One of the more popular entries on this blog has been about a certain U.S. policy that requires U.S. travelers returning from border towns like Tijuana to show a designated travel document, which in most cases means a passport, at the land ports of entry.
It used to be that many cross-border travelers could just flash a driver’s license, but potential terrorists and other border security concerns seem to have put an end to that – or maybe not.
The U.S. government started the policy this year. However, the reality and the rules don’t seem to be matching up. I have yet to hear from a reader who has been prevented from re-entering the country for not having their passport. Here are a few recent postings - in case you didn’t see them in the comments section – from readers who shared their own experiences of travelling sans passports.
well i just got back from my vacation to San Filipe and had a blast. Check this out, all the stress and worry over not having a passport, for nothing. they let me right back over no questions asked. so i stopped at a jack in the box and ask two border patrol agents whats up with all of this… you know what they told me? they said that they cannot and will not deny any U.S. citizen entry back into the states. they said its in the constitution. they said “if you just have an I.D., you will just go to secondary and be questioned.” thats it!, they said that the passport is preffered but not “REQUIRED” its a bunch of media B.S. even they said it got alot of money moving for people were so scared to not have a passport. bottom line your a real citizen your aloud back home.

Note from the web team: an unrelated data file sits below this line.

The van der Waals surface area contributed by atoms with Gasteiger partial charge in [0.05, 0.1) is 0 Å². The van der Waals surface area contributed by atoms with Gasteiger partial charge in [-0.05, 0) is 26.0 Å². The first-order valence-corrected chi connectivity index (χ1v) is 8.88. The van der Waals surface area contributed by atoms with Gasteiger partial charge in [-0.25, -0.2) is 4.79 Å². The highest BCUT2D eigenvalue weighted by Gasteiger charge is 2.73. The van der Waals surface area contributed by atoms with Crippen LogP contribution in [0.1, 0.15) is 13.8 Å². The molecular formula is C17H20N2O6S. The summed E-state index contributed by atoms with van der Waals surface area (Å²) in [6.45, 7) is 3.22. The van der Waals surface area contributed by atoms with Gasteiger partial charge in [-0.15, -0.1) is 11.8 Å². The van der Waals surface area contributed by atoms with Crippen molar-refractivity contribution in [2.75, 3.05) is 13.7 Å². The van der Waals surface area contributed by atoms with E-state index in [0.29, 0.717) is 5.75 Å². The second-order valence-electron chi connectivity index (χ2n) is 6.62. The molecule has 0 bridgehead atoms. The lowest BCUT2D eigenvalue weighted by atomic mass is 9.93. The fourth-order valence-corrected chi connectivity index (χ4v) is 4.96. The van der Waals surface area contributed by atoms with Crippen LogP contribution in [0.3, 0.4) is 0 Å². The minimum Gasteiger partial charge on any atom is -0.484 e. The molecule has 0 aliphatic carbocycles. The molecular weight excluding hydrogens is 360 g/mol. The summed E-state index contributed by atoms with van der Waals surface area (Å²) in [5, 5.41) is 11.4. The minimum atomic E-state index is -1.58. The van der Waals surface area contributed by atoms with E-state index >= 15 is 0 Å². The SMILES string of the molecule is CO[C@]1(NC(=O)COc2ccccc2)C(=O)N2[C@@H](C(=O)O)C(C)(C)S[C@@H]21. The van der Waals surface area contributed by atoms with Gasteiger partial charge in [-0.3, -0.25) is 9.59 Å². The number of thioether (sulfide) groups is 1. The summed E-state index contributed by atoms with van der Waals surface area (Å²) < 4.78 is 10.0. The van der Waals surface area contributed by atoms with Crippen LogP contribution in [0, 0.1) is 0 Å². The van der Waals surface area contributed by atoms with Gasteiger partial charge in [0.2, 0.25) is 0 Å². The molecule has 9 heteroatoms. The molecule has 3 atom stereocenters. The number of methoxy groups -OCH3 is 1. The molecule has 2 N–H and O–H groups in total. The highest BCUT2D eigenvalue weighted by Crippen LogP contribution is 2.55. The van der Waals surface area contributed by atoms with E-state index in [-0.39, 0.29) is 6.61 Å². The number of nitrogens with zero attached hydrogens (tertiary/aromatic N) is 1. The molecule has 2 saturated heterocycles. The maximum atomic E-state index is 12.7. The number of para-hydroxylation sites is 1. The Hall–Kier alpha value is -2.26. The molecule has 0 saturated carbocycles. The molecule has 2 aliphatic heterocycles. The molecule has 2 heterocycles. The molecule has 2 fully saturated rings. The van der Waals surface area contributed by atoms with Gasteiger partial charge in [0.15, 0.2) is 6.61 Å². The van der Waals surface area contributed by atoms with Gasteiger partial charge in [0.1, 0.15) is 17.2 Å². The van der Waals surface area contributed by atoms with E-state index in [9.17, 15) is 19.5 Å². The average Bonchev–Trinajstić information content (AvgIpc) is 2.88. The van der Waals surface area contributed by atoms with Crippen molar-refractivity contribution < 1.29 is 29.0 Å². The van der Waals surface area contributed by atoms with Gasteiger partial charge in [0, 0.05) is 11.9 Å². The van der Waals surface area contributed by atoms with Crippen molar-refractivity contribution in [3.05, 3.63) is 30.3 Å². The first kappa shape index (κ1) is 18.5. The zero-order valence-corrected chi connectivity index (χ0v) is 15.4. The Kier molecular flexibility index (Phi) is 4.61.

And here’s another note from a frequent border-crosser called “Chris.”:
I cross 2 -4 times a week at the san ysidro crossing with nothing but my DL and birth certificate.
If your a US citizen you have nothing to worry about its a new rule not a codified law.. The consititution forbids keeping a citizen from returning. Yes got sent to secondary once but that was within the 1st week of the new policy.
Furthermore its a dumb rule it will not stop terrorists or border jumpers.
I personally use a special travel card called the SENTRI, so I’m not affected by all this, and I’m not advocating pushing your luck with the U.S. government, but it does raise an interesting question as to how feasible this policy really is.
To read more reader comments go here: http://acrosstheborder.wordpress.com/2009/06/19/answer-to-question-about-passport-requirements-at-the-border/